Friday, June 02, 2006

The Idiot

Friday afternoon, minutes to closing. I'm sick, trying to supervise my company via e-mail. Then I learn that someone has committed a devastating error: he has e-mailed proprietary internal information to all our customers, instead of our publications.

I am surrounded by idiots!

Two people checked this. One was less experienced than the other, his oversight is forgivable. But the other, who has been setting up this routine e-mail for five years, what is his excuse?

I would like to put him in front of a firing squad, then have the squad shoot and miss killing him, the way the French did in Madrid when Napoleon invaded Spain.

(People talk about the "cruel Spanish," but no one ever mentions the round-the-clock summary executions by the French in Madrid, with firing squads so exhausted that they routinely missed and left people bleeding to death for as long as three days.)

OK, so I won't execute anybody.

Instead, let me ponder the idiot for a moment. The Greek idiotes had nothing to do with the 19th- and early 20th-century common word for a condition now called "profound mental retardation."

To the Greeks, the word was more closely connected with the name that Sigmund Freud gave to the unconscious center of very basic, visceral desires, such as hunger, rage, and sex. I'm referring, of course, to the Id.

(Yes, yes, the Greeks didn't develop scientific theory about the unconscious, but their art and culture showed an intution of it, much as Fyodor Dostoevsky explained guilt with pristine clarity 40 years before Freud came along. This is why Nietzsche was absolutely right in calling Greece the cradle of every archetype in Western thought. But I digress.)

The Greeks believed that democracy could only thrive if people participated in public life and concerned themselves with the interests of the community. Those who focused too intensely on their own self-interests without regard for the commonwealth were called, you guessed, idiotes. The selfish idiot made bad decisions for the community and eventually his incompetence is what stuck to the word, instead of the original selfishness.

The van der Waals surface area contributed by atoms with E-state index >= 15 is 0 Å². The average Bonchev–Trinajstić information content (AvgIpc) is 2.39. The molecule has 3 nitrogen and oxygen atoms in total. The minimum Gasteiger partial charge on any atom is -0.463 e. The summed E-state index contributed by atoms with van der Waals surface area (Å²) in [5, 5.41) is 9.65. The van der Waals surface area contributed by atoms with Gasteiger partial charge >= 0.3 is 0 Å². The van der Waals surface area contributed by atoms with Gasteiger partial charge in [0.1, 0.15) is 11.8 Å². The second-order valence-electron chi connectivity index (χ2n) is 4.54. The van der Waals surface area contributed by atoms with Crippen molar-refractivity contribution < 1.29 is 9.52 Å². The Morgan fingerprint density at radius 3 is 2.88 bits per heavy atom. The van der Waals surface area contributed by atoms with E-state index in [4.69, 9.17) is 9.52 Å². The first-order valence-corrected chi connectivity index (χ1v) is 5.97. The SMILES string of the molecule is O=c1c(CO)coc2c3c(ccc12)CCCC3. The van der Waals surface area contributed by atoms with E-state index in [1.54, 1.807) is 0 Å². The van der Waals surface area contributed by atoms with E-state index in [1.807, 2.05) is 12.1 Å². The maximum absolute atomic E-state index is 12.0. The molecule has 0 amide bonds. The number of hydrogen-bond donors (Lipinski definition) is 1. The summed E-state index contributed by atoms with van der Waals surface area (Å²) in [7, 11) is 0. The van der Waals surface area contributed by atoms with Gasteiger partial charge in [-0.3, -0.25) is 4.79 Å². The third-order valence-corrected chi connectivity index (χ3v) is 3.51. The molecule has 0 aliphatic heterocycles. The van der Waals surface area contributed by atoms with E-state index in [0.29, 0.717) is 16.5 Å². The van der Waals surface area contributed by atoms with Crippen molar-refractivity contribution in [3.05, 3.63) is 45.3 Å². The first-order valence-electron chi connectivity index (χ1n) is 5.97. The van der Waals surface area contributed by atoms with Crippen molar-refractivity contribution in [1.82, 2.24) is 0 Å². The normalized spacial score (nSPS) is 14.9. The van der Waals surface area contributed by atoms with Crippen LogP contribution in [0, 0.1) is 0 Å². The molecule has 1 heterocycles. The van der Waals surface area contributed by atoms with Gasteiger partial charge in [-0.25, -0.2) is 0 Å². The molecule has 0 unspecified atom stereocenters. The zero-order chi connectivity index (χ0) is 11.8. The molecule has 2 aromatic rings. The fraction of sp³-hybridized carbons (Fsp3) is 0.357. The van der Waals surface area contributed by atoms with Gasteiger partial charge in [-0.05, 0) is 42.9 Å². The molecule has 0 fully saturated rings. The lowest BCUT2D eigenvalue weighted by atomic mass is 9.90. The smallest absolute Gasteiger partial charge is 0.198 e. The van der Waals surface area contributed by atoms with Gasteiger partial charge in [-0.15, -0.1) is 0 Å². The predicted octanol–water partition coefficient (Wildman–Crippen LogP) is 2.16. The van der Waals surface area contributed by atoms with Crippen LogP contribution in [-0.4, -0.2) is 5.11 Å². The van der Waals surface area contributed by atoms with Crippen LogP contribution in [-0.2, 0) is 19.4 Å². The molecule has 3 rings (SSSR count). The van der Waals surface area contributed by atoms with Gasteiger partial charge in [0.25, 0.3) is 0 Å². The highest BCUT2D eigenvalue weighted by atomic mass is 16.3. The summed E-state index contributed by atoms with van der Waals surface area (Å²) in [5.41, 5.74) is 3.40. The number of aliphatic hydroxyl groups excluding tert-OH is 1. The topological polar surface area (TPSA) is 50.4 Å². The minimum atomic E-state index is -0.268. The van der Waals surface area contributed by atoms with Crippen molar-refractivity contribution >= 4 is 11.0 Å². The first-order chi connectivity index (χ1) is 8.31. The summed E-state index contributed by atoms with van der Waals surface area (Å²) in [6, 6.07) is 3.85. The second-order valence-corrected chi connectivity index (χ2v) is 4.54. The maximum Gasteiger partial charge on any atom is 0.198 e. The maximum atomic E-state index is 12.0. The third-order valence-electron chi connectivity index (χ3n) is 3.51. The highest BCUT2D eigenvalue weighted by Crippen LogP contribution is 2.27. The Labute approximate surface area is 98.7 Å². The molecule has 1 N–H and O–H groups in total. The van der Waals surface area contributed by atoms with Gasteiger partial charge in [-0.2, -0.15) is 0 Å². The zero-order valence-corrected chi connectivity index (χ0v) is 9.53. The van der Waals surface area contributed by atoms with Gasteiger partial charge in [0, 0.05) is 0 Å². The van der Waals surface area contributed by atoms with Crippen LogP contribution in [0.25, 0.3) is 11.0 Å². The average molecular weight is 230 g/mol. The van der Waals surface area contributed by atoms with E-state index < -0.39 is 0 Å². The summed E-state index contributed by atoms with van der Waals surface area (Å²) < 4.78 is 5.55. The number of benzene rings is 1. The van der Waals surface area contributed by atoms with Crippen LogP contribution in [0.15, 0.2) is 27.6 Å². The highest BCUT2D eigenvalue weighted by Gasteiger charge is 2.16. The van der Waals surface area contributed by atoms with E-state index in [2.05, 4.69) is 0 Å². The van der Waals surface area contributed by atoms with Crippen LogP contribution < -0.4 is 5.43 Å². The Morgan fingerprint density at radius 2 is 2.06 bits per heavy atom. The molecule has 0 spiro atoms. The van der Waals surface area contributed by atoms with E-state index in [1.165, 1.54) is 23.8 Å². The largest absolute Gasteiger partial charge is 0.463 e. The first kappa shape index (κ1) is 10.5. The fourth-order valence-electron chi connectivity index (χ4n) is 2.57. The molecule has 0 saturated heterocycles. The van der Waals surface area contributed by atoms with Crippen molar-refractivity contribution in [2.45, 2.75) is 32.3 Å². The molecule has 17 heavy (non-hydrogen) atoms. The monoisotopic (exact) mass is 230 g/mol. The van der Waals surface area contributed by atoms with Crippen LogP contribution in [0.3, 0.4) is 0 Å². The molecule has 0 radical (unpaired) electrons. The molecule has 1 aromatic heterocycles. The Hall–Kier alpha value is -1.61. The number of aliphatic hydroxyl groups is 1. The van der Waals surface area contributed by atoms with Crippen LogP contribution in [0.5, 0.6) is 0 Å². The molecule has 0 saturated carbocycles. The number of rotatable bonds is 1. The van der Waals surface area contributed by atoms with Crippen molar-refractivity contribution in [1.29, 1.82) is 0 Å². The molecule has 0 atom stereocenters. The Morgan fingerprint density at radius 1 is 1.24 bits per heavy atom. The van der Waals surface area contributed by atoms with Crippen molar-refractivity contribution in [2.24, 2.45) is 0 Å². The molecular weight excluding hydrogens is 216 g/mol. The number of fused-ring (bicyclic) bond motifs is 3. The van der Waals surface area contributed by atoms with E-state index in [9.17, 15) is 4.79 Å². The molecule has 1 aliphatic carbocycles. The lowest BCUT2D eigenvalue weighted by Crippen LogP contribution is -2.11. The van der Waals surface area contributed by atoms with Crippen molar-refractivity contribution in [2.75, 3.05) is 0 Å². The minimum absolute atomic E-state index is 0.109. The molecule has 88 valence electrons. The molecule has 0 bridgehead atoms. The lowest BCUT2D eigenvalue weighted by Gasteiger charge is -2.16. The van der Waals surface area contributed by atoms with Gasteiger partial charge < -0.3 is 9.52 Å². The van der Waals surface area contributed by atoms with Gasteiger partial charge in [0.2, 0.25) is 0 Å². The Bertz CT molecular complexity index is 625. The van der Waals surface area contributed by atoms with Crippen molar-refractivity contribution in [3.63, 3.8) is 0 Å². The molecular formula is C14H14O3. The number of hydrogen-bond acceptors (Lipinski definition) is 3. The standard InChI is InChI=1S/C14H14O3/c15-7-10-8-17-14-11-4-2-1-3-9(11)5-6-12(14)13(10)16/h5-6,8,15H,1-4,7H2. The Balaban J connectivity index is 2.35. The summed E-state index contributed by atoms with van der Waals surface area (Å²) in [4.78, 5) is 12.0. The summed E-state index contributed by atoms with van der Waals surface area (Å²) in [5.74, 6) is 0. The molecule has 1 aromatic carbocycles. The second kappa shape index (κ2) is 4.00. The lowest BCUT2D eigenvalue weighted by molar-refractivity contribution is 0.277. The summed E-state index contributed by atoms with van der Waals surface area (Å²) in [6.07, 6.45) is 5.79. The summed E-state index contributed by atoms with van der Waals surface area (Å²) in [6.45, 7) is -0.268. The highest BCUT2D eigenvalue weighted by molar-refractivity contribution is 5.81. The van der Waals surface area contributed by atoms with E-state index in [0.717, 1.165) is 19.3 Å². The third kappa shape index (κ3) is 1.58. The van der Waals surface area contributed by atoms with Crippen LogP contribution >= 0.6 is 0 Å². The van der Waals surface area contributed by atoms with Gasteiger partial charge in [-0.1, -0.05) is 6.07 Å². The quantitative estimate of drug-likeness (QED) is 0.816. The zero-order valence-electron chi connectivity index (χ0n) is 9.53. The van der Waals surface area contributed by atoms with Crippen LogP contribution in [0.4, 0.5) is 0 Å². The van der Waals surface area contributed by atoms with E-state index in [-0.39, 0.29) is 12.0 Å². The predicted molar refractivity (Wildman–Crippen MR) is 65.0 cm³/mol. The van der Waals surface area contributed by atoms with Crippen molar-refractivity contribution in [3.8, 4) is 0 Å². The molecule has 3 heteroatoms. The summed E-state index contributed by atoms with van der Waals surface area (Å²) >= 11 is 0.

The ancient Greek sense of an idiot explains perfectly well what is going on in our economy and our society. Everywhere incompetence reigns supreme, from the White House to the tradesmen that service your house.

Indeed, yesterday a military helicopter crash in perfectly good weather killed four people in Georgia. So I searched for military helicopter crashes and got over 4.8 million hits. Crashes in Georgia, in Iraq, in California, everywhere.

There's even a Web site for military humor with a whole category of jokes about helicopter crashes!

Based on an actual 1995 purchase by the Royal Air Force of Chinook helicopters similar to the one crashed in Georgia, I'm guessing that each one of these babies costs about $60 million.

So, ha, ha, funny, a group of 20-somethings piloting the craft, or a group of 40-somethings who built it or maintained it, just wasted $60 million of our tax dollars! (And let's not forget the human loss.)

When you observe the self-serving leadership and the self-serving tradesmen and the self-serving military incompetents and all the idiotes that seemingly have taken over, is it such a mystery that everything is going so wrong everywhere?

At the core, incompetence flourishes because we have lost attentiveness to detail, caring, pride in one's work, or a genuine interest in the effect of one's behavior on the community at large. The citizenry and the mass of employees have become atomized Ids, looking after their primal urges and little else.

The company be damned, the taxpayer be screwed, the nation go to hell, the world ... the world doesn't even exist to the Id.
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